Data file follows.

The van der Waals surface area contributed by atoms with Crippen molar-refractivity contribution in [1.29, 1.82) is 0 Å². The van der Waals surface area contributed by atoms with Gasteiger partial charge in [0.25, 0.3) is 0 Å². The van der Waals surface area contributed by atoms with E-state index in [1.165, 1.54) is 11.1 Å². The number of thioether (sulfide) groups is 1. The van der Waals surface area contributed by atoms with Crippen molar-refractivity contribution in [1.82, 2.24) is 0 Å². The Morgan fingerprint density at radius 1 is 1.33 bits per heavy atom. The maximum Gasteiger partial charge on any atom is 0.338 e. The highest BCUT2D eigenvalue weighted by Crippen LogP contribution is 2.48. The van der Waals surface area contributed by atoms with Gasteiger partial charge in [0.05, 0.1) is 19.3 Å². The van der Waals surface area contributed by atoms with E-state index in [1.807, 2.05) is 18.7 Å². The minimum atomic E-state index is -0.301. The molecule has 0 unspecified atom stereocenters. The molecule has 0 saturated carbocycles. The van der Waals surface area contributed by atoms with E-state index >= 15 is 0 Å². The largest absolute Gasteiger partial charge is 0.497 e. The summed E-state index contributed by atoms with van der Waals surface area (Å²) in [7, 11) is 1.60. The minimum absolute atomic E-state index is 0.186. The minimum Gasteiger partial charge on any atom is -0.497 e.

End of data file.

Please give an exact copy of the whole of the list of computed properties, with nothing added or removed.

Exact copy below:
The van der Waals surface area contributed by atoms with Crippen molar-refractivity contribution in [1.29, 1.82) is 0 Å². The van der Waals surface area contributed by atoms with Gasteiger partial charge in [0.25, 0.3) is 0 Å². The van der Waals surface area contributed by atoms with E-state index in [1.165, 1.54) is 11.1 Å². The number of thioether (sulfide) groups is 1. The van der Waals surface area contributed by atoms with Crippen molar-refractivity contribution in [1.82, 2.24) is 0 Å². The Morgan fingerprint density at radius 1 is 1.33 bits per heavy atom. The maximum Gasteiger partial charge on any atom is 0.338 e. The highest BCUT2D eigenvalue weighted by Crippen LogP contribution is 2.48. The van der Waals surface area contributed by atoms with Gasteiger partial charge in [0.05, 0.1) is 19.3 Å². The van der Waals surface area contributed by atoms with E-state index in [1.807, 2.05) is 18.7 Å². The minimum atomic E-state index is -0.301. The molecule has 0 unspecified atom stereocenters. The molecule has 0 saturated carbocycles. The van der Waals surface area contributed by atoms with E-state index >= 15 is 0 Å². The largest absolute Gasteiger partial charge is 0.497 e. The summed E-state index contributed by atoms with van der Waals surface area (Å²) in [7, 11) is 1.60. The minimum absolute atomic E-state index is 0.186. The minimum Gasteiger partial charge on any atom is -0.497 e.